Dominca tears up remembering her journey in 2016 from South Sudan to a refugee camp in Uganda. She and her four children — the youngest only 1 month old — fled the war and attacks on her family. Then 25, the single mom was like so many fleeing the political unrest in South Sudan.
“When the war broke out, my children and I stayed in the bush for days with no food,” says Dominca, now 30. “Coming to such a peaceful environment in Uganda is a like miracle. Now, all I needed was to acquire skills that would help me to earn a living, not only here in the settlement but also after I return home.”
Adjumani district, with more than 215,000 refugees, has the second-largest refugee population in Uganda because of its proximity to South Sudan — 60% of these are women.
Research shows that working-age refugee women are less likely to be economically active, in comparison with both local women and refugee men, which increases the vulnerability of women in the refugee camps, and particularly for female heads of households.
Striving to ensure their families’ livelihoods, many of the economic activities that refugee women undertake prove unstable and sometimes expose them to unexpected dangers such as sexual and gender-based violence.
Weaving a better future
World Vision is offering an opportunity for refugee women to learn income-generating skills. The weeklong trainings teach the basics of basket weaving and bag making.
For the trainings, World Vision invited a master weaver to teach. Women learned about using beads of different shapes and colors, as well as threads to craft beautiful bags.
“When I started learning basket weaving, I didn’t even know how to hold the needle, but now I am an expert,” says Dominca, the chairperson of Tamama Women’s Group. “I am able to make bead bags and even weave baskets that I am proud of, and since I am earning money and contributing to the expenses at home, life is far better.” As the chairperson, she’s also learning critical leadership skills.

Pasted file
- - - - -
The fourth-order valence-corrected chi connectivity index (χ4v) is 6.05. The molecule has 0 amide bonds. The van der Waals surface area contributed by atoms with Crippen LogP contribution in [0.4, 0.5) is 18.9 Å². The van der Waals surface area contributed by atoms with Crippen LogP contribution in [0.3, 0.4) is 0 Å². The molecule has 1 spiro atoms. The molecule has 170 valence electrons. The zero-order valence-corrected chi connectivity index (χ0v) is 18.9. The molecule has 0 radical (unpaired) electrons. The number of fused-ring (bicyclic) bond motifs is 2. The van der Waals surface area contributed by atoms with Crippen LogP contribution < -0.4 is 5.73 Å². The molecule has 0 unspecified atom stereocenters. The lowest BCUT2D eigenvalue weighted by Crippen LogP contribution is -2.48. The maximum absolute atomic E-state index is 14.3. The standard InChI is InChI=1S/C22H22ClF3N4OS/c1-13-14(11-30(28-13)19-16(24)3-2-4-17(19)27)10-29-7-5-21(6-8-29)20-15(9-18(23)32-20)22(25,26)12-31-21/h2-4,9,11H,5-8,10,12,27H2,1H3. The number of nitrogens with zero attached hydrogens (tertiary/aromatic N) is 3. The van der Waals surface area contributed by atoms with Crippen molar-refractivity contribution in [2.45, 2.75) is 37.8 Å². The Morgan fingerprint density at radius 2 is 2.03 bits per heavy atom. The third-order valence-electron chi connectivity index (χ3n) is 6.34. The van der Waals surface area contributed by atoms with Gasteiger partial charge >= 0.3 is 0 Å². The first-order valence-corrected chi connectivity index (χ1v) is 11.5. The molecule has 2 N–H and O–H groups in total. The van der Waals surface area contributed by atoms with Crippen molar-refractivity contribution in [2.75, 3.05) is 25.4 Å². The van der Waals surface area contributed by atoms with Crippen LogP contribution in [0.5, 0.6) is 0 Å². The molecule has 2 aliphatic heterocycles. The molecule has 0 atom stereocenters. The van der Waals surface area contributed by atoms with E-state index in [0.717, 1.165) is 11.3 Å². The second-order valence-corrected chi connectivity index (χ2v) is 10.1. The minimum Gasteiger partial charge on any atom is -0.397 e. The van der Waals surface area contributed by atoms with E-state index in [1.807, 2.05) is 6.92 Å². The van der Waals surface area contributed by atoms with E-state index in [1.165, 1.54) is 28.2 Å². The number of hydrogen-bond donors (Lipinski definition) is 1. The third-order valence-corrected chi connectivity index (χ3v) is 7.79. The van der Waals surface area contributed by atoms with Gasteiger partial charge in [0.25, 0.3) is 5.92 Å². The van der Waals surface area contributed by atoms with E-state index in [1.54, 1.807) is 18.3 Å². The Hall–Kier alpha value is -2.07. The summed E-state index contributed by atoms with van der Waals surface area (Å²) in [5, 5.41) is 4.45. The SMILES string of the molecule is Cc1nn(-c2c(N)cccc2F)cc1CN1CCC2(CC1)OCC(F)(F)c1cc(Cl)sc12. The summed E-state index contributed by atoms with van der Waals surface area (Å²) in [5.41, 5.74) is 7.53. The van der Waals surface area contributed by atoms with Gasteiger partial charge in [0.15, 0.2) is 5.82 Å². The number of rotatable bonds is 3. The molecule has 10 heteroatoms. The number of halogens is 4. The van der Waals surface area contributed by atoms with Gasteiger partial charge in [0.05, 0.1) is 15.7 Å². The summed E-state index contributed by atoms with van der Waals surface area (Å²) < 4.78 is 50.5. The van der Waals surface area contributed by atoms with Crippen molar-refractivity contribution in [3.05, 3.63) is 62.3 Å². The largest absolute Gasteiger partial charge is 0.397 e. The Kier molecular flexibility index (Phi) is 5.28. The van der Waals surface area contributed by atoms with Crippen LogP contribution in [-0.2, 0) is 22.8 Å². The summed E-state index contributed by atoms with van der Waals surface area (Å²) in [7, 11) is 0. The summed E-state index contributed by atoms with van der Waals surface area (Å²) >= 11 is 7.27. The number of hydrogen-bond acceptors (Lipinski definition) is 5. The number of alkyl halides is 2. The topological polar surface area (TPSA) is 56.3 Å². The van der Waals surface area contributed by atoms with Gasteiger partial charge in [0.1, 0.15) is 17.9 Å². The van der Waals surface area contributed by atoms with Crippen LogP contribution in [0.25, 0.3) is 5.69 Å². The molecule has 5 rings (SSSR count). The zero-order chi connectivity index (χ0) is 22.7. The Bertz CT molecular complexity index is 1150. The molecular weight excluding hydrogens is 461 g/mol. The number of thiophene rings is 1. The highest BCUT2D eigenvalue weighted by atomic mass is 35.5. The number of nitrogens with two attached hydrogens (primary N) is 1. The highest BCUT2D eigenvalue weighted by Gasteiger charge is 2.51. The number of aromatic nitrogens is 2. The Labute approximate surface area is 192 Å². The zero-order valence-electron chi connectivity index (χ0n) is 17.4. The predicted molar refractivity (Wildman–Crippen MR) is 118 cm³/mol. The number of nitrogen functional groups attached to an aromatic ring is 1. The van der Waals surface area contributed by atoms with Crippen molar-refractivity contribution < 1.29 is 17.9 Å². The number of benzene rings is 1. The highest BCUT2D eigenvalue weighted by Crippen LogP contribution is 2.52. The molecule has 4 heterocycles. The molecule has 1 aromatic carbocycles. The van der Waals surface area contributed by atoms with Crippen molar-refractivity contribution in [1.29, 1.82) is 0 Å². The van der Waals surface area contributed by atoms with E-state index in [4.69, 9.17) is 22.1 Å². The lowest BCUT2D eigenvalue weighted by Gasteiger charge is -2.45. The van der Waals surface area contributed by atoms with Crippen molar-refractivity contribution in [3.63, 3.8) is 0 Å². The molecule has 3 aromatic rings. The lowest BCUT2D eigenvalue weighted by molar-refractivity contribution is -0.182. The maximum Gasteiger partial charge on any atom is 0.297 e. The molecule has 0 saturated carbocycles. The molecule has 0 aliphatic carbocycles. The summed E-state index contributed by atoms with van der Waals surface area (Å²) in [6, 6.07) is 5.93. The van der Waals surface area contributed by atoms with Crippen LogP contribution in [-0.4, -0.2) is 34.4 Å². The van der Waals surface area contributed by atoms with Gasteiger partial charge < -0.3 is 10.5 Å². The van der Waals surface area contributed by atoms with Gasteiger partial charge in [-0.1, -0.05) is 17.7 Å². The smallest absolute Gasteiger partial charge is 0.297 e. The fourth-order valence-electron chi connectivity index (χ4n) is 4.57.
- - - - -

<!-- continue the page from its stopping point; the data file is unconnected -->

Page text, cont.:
After only a few weeks fulfilling customers’ orders, the group has already earned more than $2,000 in profit, with more expected as they continue to increase orders from back home in South Sudan.
Beyond basket weaving
Jesca Alanyo, who heads the project, says that despite the many initial challenges, the women have come a long way. “One of the best parts about this program is that it not only teaches women the craft skills needed for making bags and basket weaving but it also connects them to a market for their works, and with each other for ongoing support and encouragement.”
In addition to the crafting skills, the trainings cover business and savings groups management, as well as how to approach financial institutions.
“When we were starting, some women couldn’t read nor write,” says Jesca. “Many couldn’t even speak in public. [A] few months down the road, these women have changed. They have acquired critical skills that they will use even after they leave the settlement and return home.”
A more sustainable source of income
At home in South Sudan, many of the women were subsistence farmers. But an increase in drought has seen more women turning to the art of making bags and basket weaving as a sustainable source of income. Many savings groups members make bags together in community workshops.
“Being part of a women’s group that makes bags and weave baskets has given me more independence and many other benefits,” says Dominca. “Making bags or weaving baskets is work that can be taken with you virtually anywhere but it’s crucial for us to meet and listen to our own stories, celebrate our skills and achievements.”
While the craft-skills training program is still in its infancy, they hope to extend into areas of business development and commercial transactions. They also hope to incorporate additional crafts such as knitting and needlework. World Vision also plans to work with partners in the tourism industry as a new market where the women can sell their creations.
Many women, like Dominca, have found a network of support from the women in the settlement and the training. Dominca says that when she started weaving, her life changed. Now she’s got financial independence and can provide a sense of normalcy to her children and herself.
By obtaining new skills and knowledge, women in the refugee settlement are able to put food on table, educate their children, and build a safe home for their families now. They’ve started a network of support and mentoring for each other in their savings and bag-making groups. And they are also training for the day when they return home and can become change agents in those communities as well.